Rather than take the bait, Guma turned it back on Sanders and said he wanted to know what Bernie Sanders thought as an individual, not as part of a movement.
“You don’t understand,” Sanders said. “It’s the movement that’s important. Are you for it? If you’re not, I don’t want your vote.”
They had a name for that kind of thinking in the old Soviet Union. It was called “the party line.” You were either for the Communist Party’s line of propaganda, or you were out of line.
There is absolutely no evidence that Sanders has ever moved past his rebellious teen-ager stage as represented in the story told by Guma, a progressive, who later went on to write “The People’s Republic: Vermont and the Sanders Revolution.”
In case you are wondering, Guma noted that Sanders never made clear back in 1971 what he was referring to when he talked about “The Movement,” “unless he meant the general principles of revolution popular with a narrow group within the underground movement.”
The underground movement at that time was best symbolized by “The Weather Underground,” led by Bill Ayers and Bernardine Dohrn, later friends of Barack Obama in Chicago. Ayers and the Weather Underground participated in bombings against the New York City Police Department in 1970, the U.S. Capitol earlier in 1971, and the Pentagon in 1972. The “Movement” they represented was for the overthrow of the U.S. Constitution.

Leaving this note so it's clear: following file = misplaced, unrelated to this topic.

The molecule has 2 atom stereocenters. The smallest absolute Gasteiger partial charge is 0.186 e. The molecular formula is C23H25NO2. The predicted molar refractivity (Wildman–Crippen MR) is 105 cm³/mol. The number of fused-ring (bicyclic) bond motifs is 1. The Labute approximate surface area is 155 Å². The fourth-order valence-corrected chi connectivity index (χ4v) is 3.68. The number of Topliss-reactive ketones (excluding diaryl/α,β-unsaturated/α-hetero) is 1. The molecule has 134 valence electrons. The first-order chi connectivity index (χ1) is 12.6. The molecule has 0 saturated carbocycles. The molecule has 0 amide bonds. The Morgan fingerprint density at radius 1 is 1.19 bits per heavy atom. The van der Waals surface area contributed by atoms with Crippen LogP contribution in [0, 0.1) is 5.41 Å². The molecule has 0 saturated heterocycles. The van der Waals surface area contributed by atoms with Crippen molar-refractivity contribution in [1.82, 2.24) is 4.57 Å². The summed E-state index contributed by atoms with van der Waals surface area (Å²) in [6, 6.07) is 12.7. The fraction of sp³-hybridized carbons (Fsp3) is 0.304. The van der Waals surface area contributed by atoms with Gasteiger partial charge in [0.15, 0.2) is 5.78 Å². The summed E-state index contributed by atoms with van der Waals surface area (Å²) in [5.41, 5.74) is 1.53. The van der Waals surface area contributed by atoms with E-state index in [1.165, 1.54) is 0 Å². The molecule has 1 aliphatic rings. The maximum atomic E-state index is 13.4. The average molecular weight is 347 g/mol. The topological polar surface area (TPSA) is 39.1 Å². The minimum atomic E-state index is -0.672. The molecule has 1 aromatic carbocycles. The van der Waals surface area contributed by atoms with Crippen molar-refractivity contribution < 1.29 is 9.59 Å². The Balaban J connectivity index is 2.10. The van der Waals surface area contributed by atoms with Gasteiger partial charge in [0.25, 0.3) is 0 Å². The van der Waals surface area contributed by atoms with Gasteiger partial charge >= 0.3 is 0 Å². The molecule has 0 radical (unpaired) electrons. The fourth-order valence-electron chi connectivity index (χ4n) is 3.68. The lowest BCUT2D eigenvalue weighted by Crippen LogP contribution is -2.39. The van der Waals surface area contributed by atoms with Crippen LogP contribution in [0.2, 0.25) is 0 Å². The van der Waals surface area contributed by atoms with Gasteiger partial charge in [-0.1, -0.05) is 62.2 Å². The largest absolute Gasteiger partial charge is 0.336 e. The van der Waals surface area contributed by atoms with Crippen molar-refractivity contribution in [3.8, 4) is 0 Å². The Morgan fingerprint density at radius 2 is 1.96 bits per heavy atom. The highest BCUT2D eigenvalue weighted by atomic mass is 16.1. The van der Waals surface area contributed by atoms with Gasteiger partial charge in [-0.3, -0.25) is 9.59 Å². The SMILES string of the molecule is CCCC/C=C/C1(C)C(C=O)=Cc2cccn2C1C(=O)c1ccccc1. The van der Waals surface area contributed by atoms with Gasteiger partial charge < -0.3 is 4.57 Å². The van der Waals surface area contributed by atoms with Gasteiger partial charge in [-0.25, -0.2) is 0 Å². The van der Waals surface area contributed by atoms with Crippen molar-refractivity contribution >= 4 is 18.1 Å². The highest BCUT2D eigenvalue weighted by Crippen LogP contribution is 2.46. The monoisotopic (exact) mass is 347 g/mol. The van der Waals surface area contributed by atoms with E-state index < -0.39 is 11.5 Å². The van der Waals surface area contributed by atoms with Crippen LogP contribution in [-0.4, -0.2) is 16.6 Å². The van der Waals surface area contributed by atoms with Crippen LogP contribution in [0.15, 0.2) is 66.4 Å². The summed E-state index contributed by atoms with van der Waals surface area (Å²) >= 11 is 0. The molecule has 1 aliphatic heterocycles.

It is worth asking Bernie sometime if that is the Movement he meant then and supports now. I don’t see how he could ever implement his revolutionary agenda of massive social change without first doing away with the liberties protected under the Constitution. Do you?
But maybe the Movement has already succeeded. After all, President Obama was elected and re-elected on a platform of “fundamental transformation” of a nation that was the richest and free-est in the world. Change that? To what? A nation of well-fed sheep?
But here we are again. Burn me once, shame on you. Bern me twice... well, you know the rest.
Frank Miele is the managing editor of the Daily Inter Lake in Kalispell, Montana, and writes a weekly column of conservative commentary entitled "Editor's 2 Cents."